Default insurance costs for Spanish debt also jumped after New York Times economics columnist Paul Krugman warned that “the biggest trouble spot isn’t Greece, it’s Spain”. According to Barclays Capital, net external liabilities are equivalent to 87 percent of GDP for Greece, 91 percent for Spain and 108 percent for Portugal.
If the crisis were confined to Greece or even to the so-called Mediterranean countries it might be able to be contained. But the mounting budget deficits are a universal phenomenon. The International Monetary Fund (IMF) has forecast that the ratio of debt to GDP in the advanced economies will increase to 115 percent by 2014 compared to 75 percent in 2007—a surge unprecedented during peacetime—with the United States and Britain, two of the worst affected.
So far the EU has decided not to provide assistance to Greece—fearing that it would set a precedent for bailing out Ireland, Portugal and even Italy. At the same time, the EU has opposed intervention by the IMF because international bailouts of individual countries within the EU would call into question the European financial system and the stability of the euro. Reflecting EU pressure, a meeting of G7 finance ministers at the weekend made clear that the European authorities would “manage” the Greek crisis.
But the EU attitude has sparked criticism that it is creating even greater problems. In a comment headlined “Europe Risks Another Global Depression,” former IMF chief economist Simon Johnson wrote: “What are the stronger European economies, specifically Germany and France, doing to contain the self-fulfilling fear that weaker eurozone countries may not be able to pay their debt—this panic that pushed up interest rates and makes it harder for beleaguered governments to actually pay? The Europeans with deep-pockets are doing nothing—except to insist that all countries under pressure cut their budgets quickly and in ways that are probably politically infeasible. This kind of precipitate fiscal austerity contributed directly to the onset of the Great Depression in the 1930s.”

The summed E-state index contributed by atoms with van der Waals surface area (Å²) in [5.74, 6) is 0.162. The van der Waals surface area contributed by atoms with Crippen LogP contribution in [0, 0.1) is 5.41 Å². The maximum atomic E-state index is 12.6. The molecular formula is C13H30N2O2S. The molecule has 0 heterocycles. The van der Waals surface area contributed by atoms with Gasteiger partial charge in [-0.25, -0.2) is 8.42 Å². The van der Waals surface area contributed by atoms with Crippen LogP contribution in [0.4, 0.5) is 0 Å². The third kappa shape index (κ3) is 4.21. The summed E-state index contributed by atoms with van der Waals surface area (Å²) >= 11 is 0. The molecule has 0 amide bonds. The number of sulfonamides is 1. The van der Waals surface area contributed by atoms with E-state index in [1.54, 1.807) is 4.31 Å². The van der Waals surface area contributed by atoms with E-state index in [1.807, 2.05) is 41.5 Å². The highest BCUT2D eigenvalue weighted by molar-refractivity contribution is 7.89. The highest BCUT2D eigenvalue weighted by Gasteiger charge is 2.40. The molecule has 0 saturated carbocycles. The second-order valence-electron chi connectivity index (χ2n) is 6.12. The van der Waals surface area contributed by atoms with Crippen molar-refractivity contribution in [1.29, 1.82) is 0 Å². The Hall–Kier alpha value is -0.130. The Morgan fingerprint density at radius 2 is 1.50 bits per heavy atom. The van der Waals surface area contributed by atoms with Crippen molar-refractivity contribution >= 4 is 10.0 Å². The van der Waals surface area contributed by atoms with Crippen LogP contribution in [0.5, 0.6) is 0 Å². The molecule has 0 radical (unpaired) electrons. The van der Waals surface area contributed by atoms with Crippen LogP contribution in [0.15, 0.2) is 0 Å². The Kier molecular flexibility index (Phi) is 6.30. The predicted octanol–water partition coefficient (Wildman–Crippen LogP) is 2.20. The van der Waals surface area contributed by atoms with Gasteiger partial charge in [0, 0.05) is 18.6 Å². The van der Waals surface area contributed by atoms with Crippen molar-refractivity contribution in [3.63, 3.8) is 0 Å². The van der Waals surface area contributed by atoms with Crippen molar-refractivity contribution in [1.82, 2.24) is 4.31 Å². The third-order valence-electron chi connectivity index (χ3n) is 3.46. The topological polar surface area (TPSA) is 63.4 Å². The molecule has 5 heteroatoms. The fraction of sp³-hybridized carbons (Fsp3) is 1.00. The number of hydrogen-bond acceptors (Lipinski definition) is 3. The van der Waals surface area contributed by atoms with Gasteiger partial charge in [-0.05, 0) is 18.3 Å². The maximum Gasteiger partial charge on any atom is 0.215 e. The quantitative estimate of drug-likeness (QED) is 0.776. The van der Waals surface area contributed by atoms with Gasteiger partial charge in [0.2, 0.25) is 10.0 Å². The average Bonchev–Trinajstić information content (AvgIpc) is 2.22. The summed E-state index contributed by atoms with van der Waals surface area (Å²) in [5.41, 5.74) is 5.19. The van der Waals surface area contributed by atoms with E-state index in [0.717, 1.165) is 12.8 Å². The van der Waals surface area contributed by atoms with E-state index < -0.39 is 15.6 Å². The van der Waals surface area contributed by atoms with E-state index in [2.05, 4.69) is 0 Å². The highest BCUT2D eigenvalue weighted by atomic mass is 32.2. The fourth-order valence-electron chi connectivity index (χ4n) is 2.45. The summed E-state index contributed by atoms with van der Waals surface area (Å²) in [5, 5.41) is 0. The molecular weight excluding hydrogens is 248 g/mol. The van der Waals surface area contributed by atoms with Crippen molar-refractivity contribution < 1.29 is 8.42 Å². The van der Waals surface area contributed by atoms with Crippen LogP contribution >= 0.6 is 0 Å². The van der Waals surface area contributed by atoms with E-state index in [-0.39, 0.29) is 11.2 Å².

The onset of this new stage in the global financial crisis raises decisive political issues before working people. For the ruling elites everything depends on the extent to which they can isolate, break-up and suppress the struggles of the working class. For that they are relying directly upon the social democratic and trade union leaderships to defuse popular opposition to the cuts, channel it in nationalist directions and above all block the development of a socialist perspective.
However, the very character of the crisis itself poses the objective necessity for the unification of the international working class on the basis of a socialist program. The complex interconnections of global finance mean that a crisis in one region is almost immediately transmitted through the system as a whole. The sub-prime crisis in the US initially set off the global financial crisis, now debt defaults in Europe threaten to deepen it.
In every country, therefore, a political struggle must be launched to resolve this crisis in the interests of working people and society as a whole by demanding the expropriation of the entire banking and financial system and the placing of its resources under public and international democratic control. Only then can the grip of the financial oligarchy be broken and society reconstructed to meet human need and not the profits of the banks.